- Renovation projects exceeding $125,000 and affecting life safety must be submitted by an architect or engineer. If the building changes use (i.e. storage building changes to church use, etc.), then use schedule for square footage limitations listed above regardless of renovation cost.
What do I need to submit for a plan review?
- Completed and signed application form.
- Check or money order for plan review fee made payable to the Louisiana Department of Public Safety and Corrections.
- One set of drawings and specifications and, when applicable, stamped by the architect or civil engineer (POR) preparing the documents. (See above)
- All items shall be sent in one package. Submittals that require a POR that do not, or have incomplete/partial submittals will be returned without being reviewed.
- Brief description of how building is to be used.
Drawings for all work shall include:
Site plan drawn to scale showing project, distances to nearby buildings, fences, parking, handicapped access, location of hazardous features such as fuel storage or incinerators.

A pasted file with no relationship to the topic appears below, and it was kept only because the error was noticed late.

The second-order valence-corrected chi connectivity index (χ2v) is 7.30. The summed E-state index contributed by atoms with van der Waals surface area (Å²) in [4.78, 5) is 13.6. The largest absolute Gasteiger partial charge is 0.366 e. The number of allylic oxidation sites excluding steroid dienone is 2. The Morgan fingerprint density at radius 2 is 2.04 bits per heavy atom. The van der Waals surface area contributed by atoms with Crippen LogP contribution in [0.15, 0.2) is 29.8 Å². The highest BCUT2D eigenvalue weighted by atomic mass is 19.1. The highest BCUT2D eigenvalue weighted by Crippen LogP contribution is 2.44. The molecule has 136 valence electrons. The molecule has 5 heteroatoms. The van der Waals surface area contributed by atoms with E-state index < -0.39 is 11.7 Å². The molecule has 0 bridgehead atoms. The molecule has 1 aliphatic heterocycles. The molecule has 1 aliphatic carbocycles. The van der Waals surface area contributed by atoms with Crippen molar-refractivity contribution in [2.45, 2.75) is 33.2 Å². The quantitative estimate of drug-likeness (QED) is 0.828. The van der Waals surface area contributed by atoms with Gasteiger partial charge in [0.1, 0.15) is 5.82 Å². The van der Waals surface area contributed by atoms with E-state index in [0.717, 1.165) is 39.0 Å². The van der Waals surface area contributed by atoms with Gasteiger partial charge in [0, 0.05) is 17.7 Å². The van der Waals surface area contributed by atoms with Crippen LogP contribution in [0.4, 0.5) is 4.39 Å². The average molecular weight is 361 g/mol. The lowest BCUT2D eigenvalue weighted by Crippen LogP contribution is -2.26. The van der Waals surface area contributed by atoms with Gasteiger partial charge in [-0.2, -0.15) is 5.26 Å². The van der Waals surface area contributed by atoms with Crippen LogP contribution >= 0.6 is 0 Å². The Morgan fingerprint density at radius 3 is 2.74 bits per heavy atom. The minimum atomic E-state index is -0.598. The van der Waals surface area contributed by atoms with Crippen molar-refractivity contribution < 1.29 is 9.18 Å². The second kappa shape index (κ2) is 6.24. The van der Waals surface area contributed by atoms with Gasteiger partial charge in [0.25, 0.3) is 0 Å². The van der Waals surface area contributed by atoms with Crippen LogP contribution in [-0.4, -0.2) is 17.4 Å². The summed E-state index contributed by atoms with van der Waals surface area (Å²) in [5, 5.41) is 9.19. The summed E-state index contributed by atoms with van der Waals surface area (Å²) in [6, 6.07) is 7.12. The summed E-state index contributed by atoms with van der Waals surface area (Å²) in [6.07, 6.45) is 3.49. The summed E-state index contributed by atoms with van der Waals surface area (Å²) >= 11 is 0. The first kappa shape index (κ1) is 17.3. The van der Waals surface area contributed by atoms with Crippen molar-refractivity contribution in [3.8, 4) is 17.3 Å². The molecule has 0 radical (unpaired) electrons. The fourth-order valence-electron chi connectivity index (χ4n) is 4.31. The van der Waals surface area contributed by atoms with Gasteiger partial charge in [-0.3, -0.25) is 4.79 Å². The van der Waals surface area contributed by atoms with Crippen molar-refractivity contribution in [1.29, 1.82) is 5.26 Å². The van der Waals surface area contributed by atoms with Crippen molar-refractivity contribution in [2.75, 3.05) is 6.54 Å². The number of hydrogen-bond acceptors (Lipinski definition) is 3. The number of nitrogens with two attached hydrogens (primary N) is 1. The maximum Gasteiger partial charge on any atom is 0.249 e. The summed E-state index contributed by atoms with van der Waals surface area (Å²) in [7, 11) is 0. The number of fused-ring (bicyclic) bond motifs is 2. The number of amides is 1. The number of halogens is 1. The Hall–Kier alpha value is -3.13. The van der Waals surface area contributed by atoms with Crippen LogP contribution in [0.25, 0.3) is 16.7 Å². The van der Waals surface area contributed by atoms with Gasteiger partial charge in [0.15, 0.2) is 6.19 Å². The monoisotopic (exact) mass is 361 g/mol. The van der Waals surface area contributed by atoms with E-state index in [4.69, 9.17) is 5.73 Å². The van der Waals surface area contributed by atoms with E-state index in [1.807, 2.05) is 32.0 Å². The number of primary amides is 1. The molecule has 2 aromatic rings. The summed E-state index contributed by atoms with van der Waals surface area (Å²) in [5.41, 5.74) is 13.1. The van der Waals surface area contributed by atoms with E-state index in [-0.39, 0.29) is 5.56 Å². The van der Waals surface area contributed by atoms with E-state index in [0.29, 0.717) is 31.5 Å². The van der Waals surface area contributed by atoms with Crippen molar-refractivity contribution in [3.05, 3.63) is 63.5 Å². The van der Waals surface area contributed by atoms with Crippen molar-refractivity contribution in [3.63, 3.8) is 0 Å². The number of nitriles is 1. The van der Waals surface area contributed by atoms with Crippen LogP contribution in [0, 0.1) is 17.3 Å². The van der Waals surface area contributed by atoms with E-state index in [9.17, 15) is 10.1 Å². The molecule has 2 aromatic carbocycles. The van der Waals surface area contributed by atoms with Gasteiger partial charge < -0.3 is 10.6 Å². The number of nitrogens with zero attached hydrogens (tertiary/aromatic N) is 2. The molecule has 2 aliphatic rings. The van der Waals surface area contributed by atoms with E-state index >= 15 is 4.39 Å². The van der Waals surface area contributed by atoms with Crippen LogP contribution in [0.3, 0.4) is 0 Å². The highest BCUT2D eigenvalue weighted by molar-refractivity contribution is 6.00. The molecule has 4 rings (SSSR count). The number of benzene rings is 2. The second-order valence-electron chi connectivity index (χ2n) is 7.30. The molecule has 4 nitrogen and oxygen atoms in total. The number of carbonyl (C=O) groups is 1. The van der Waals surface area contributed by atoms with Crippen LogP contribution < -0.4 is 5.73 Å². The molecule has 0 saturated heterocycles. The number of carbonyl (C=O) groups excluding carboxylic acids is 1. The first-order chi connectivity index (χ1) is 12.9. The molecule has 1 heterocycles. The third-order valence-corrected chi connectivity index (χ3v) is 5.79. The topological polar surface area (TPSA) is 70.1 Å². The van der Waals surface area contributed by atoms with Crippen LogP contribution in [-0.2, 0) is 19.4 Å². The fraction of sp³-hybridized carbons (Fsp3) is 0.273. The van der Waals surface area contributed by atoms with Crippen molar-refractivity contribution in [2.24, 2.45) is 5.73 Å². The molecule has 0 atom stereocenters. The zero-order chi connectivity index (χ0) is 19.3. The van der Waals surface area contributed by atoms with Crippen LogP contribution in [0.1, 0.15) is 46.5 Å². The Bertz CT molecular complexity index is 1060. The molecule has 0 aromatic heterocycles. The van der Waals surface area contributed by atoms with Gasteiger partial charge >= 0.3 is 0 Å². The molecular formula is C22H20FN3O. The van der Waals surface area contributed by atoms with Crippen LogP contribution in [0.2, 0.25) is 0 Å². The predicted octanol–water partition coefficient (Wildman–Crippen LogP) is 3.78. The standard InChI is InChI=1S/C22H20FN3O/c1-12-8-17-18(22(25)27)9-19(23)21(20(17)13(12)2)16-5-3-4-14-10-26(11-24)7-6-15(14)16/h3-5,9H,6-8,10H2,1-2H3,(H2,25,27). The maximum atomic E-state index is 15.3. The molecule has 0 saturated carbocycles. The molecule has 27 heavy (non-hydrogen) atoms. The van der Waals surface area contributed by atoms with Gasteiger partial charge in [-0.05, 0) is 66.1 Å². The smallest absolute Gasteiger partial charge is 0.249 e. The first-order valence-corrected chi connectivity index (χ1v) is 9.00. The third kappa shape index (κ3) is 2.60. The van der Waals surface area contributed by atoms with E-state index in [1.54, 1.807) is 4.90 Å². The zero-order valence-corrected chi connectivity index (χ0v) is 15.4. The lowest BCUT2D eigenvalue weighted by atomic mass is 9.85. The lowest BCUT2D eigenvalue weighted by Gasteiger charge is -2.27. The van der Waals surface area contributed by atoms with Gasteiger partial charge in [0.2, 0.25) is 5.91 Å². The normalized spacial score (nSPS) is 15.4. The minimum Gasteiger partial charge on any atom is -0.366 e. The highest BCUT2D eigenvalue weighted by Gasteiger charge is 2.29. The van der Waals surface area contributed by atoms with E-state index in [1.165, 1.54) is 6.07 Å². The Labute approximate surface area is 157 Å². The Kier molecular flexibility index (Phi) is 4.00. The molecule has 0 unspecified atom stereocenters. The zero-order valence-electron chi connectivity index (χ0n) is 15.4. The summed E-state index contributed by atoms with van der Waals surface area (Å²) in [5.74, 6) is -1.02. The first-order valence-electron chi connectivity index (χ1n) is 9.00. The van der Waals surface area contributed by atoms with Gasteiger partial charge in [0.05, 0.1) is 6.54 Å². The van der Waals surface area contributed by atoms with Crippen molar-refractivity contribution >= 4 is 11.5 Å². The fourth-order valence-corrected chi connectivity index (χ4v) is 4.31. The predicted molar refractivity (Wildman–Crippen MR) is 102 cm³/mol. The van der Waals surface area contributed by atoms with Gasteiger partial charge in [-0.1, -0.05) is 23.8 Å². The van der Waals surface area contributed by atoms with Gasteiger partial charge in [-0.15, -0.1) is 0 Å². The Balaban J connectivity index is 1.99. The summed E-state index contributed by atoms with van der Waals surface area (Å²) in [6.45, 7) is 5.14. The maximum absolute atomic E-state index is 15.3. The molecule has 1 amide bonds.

Floor plan(s) drawn to scale showing walls and partitions, openings, door swings, built-in features, changes in elevation such as steps or ramps, dimensions, and notes to indicate what is shown and the use (room name) of each space.
Details required to explain construction and/or other features.
Exterior elevations if appropriate. Stair and railing details, plans, and sections.
Schedules for doors, windows, hardware, and room finishes.
Drawings of heating and air conditioning systems.
Electrical drawings showing service, fire alarm, exit lighting and emergency lighting where required.
The drawings shall clearly indicate what is existing and what changes are proposed.
A ground floor plan showing required exits and floor plans of the entire floor(s) where work is contemplated (such as in high rise buildings).
Drawings and Specifications shall comply with:
- Louisiana Revised Statues (see Fire Marshal's Act)
- Life Safety Code (NFPA 101) current adopted edition